Financial technology, along with healthcare tech, is one of the fastest growing sectors as regulatory and privacy needs are finally being met. Toyota Financial Services CIO and Vice President Albert Ma shares his insights into how technology is changing the very traditional world of financial services.
What is your main goal at Toyota Financial Services?
Our goal is to be the Partner of Choice for our customers and our dealers. Within IT, we’re strategically focusing on how we can delight our users. Whether it’s our customers, dealers or internal team members, we want to exceed their expectations.
Second, we’re focused on becoming a more agile organization. For us, it’s not just about Scrum or DevOps, but taking the waste out of every process we have. It’s about having a mindset that “speed to market” is everything.
Finally, we want to build a culture of experimentation. It’s OK if something doesn’t work out. We’ll learn from it. For me, it’s about being curious and seeing where that curiosity takes us.
How has FinTech evolved over the years?
The sheer amount of VC investment in FinTech is staggering. In 2015, roughly $12 – $14 billion was invested in FinTech start-ups, which is significantly more than the previous year. If you look back, three areas have converged to change the dynamics of the industry. First, the recession created a key inflection point as financial services companies had to respond to increased regulation. Second, we saw the advances in technology like mobile, cloud, big data, and the Internet of Things. Third, we’ve seen the rise of the millennials and their expectations of a faster, quicker and simpler experience. All three have opened up the door to disruption and new business models.
In what ways are other internal leaders joining the IT discussion?
I am fortunate to work with an amazing group of executive partners who are champions for our growth into this digital world as much as I am. I used to hear language that “There is IT and then there is the Business.” But the reality is that IT is as much “the Business” as any other business unit in the company. And the flip side is that our business is all about technology. Our executives really understand this and we’re working together to see how we can drive business outcomes through the use of IT.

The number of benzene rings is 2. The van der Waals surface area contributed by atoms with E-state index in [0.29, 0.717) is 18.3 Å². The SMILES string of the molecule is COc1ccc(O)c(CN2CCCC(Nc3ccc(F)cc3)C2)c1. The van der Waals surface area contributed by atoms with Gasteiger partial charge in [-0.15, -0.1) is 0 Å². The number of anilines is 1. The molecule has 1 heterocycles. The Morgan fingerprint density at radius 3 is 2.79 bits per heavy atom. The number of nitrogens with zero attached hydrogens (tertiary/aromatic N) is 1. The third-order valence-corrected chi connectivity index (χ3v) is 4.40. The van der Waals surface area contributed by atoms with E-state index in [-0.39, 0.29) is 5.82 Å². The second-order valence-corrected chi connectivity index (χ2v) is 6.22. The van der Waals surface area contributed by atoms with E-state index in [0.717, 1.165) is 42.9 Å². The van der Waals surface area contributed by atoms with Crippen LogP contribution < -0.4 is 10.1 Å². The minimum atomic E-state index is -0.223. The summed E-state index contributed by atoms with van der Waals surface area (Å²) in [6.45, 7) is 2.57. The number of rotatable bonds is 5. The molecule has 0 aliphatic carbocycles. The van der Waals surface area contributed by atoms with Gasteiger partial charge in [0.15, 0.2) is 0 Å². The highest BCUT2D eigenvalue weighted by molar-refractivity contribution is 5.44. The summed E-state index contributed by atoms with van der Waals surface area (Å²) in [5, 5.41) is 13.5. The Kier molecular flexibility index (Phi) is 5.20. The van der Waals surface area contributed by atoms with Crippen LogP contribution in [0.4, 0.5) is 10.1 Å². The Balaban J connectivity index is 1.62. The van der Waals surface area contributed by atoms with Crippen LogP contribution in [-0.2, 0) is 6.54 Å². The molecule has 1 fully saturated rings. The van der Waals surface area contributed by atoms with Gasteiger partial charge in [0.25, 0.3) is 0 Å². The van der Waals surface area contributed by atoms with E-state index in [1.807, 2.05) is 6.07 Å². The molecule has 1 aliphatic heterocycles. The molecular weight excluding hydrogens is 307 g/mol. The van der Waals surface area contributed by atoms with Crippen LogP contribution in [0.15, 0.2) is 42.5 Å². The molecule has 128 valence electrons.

We’ve seen a shift from back-office activities, like process improvement and optimized efficiencies, to more customer-facing, revenue-generating capabilities. Our imperative is to focus on the top line and deliver a better customer experience.
As a mainstream company, how is technology serving your customer better?
We highlight four different areas: Building a seamless, transparent, faster and personalized customer experience. Technology is really the backbone of it all. Whether we are leveraging mobile technologies or cloud computing or predictive modeling, IT is at the heart of the change.
All that said, it is the non-technology pieces that are just as critical. What are the organizational changes necessary to execute well? How can we get our partners aligned with the new processes? How do we build the right incentives to change human behavior? These are the elements along with the technology that really transform the customer experience.
What will be your biggest innovation from tech within the next five years?
We’re really excited about blockchain technology. Although there are still technology and regulatory hurdles to leap, the possibilities are endless. It will have a significant impact. When you have the ability to take friction out of a process and you have the capability to bring full transparency and complete immutability into a process, you open the door to many opportunities.
It’s exciting to see where we can apply that technology within our space as well as in emerging markets like ridesharing and car sharing. I imagine we’ll see many more advances in that technology within the next five years.